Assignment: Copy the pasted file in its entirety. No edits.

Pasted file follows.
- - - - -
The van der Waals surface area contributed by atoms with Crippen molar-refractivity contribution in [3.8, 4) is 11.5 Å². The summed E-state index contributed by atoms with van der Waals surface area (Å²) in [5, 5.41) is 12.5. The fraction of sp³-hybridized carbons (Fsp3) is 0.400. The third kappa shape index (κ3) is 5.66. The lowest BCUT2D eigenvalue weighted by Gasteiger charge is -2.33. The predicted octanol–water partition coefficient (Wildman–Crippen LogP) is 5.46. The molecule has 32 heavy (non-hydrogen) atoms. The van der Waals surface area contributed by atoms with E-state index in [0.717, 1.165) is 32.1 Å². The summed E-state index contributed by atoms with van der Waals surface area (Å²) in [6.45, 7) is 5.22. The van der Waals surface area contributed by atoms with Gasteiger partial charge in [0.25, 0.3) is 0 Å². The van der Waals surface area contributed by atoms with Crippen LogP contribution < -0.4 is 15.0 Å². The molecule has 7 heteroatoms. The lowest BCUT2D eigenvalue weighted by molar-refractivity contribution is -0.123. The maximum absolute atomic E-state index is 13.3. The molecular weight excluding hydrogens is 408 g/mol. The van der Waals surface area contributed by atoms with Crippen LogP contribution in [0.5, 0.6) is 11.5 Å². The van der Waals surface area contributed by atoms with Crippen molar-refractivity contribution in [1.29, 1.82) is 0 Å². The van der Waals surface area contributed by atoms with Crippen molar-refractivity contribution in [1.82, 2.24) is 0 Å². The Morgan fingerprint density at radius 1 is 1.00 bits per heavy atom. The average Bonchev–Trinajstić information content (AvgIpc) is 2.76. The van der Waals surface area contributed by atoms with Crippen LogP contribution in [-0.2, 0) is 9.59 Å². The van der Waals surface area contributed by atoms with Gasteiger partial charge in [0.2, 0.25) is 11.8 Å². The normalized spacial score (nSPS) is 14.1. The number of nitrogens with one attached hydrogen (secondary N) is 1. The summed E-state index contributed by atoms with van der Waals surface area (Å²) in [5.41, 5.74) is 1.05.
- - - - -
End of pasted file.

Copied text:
The van der Waals surface area contributed by atoms with Crippen molar-refractivity contribution in [3.8, 4) is 11.5 Å². The summed E-state index contributed by atoms with van der Waals surface area (Å²) in [5, 5.41) is 12.5. The fraction of sp³-hybridized carbons (Fsp3) is 0.400. The third kappa shape index (κ3) is 5.66. The lowest BCUT2D eigenvalue weighted by Gasteiger charge is -2.33. The predicted octanol–water partition coefficient (Wildman–Crippen LogP) is 5.46. The molecule has 32 heavy (non-hydrogen) atoms. The van der Waals surface area contributed by atoms with E-state index in [0.717, 1.165) is 32.1 Å². The summed E-state index contributed by atoms with van der Waals surface area (Å²) in [6.45, 7) is 5.22. The van der Waals surface area contributed by atoms with Gasteiger partial charge in [0.25, 0.3) is 0 Å². The van der Waals surface area contributed by atoms with Crippen LogP contribution < -0.4 is 15.0 Å². The molecule has 7 heteroatoms. The lowest BCUT2D eigenvalue weighted by molar-refractivity contribution is -0.123. The maximum absolute atomic E-state index is 13.3. The molecular weight excluding hydrogens is 408 g/mol. The van der Waals surface area contributed by atoms with Crippen LogP contribution in [0.5, 0.6) is 11.5 Å². The van der Waals surface area contributed by atoms with Crippen molar-refractivity contribution in [1.29, 1.82) is 0 Å². The van der Waals surface area contributed by atoms with Crippen molar-refractivity contribution in [1.82, 2.24) is 0 Å². The Morgan fingerprint density at radius 1 is 1.00 bits per heavy atom. The average Bonchev–Trinajstić information content (AvgIpc) is 2.76. The van der Waals surface area contributed by atoms with Crippen LogP contribution in [-0.2, 0) is 9.59 Å². The van der Waals surface area contributed by atoms with Gasteiger partial charge in [0.2, 0.25) is 11.8 Å². The normalized spacial score (nSPS) is 14.1. The number of nitrogens with one attached hydrogen (secondary N) is 1. The summed E-state index contributed by atoms with van der Waals surface area (Å²) in [5.41, 5.74) is 1.05.